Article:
It’s a question we’ve all asked, “Is this food still good?” While some foods have “best by,” “sell by,” or “use by” dates it’s often hard to tell if the milk will really make you sick.
Part of the confusion is in the terminology. The “use by” dates on many medications should be considered a rule since many active ingredients in medicines could be ineffective after specified date. “Best by” dates, like on sodas, are more indicators of quality rather than safety and simply let consumers know that the food might not taste as good after that date.
“Sell by” dates are another beast entirely. These dates are used by the store to know how long they should market the food. But how can consumers gage when food is unsafe using these dates? First, if you don’t consume the food by the “sell by” date, that doesn’t mean the food has magically gone bad overnight. In fact, in most cases, the food is still fresh for a few days after the "sell by" cut off point.
Secondly, even if the “sell by” date hasn’t been reached, your food may still be in danger of spoiling. Meat, for example, is often in danger if it’s not stored at the right temperature. A good rule of thumb for fresh meat is to eat or freeze it within two days to keep the danger of spoilage or contamination to a minimum. Once the meat is in the freezer, though, you have about three months before the chuck should be chucked.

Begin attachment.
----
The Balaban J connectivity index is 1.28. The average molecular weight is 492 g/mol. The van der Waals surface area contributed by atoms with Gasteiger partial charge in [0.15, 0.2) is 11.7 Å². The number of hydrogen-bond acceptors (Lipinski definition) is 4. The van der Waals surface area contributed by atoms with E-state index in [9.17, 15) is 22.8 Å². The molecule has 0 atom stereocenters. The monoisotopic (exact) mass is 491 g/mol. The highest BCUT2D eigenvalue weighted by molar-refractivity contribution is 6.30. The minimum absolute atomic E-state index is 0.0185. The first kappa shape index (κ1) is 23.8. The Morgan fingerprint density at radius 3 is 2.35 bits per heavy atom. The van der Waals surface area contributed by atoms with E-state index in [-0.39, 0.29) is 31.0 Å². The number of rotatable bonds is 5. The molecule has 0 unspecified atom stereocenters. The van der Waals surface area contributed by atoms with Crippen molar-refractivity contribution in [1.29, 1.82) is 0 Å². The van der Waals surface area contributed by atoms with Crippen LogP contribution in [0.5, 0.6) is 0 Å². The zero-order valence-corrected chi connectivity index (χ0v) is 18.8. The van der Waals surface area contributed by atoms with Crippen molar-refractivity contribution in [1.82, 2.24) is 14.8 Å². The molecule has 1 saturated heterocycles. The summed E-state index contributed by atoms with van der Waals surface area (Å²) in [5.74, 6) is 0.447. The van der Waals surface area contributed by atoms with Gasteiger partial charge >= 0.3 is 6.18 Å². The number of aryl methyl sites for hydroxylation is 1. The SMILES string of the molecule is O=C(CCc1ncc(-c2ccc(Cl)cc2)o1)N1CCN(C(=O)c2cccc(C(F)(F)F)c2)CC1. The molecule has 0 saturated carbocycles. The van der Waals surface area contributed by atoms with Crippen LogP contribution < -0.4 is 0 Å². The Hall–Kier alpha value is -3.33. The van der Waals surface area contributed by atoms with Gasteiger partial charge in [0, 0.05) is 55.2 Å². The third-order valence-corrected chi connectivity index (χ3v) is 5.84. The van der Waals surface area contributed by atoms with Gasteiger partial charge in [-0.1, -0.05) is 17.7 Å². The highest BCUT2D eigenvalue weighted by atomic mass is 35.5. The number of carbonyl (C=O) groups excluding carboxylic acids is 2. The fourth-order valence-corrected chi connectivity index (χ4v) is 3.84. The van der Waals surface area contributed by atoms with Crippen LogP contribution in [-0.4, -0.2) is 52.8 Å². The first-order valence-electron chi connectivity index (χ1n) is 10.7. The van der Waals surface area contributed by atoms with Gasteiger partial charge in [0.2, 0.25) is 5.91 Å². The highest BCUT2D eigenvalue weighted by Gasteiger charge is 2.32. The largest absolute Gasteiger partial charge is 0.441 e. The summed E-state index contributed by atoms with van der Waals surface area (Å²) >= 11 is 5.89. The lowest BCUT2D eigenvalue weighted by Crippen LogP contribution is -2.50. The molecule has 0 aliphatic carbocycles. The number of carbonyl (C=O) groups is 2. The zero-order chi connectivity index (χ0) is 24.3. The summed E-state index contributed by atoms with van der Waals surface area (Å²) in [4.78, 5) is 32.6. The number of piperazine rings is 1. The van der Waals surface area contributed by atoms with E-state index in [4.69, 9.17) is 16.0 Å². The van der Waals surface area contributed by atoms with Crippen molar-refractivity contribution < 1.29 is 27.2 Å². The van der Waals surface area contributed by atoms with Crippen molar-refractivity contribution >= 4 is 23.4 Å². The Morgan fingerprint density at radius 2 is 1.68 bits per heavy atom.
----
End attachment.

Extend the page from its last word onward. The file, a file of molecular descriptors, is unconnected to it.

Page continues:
Milk and dairy is an even harder decision to make, especially since milk can sour before spoiling. Most experts agree that milk can stay good for up to five days after the “sell by” date, but the old sniff test might bring up a sour odor even before “sell by.” A good suggestion is to pour out a small bit of milk for a better whiff before tossing the whole bottle – the crusty bits at the top of the jug might be the offending smell, instead of the liquid.
Your pantry could be holding the long lasting foodstuffs. Unopened processed peanut butter can last for two years before being dangerous while unopened mayonnaise could last indefinitely. Dangers can still lurk in the dark recesses, however – bulging canned goods could mean bacteria living inside, so make sure those hit the trash can and not your dinner plate.
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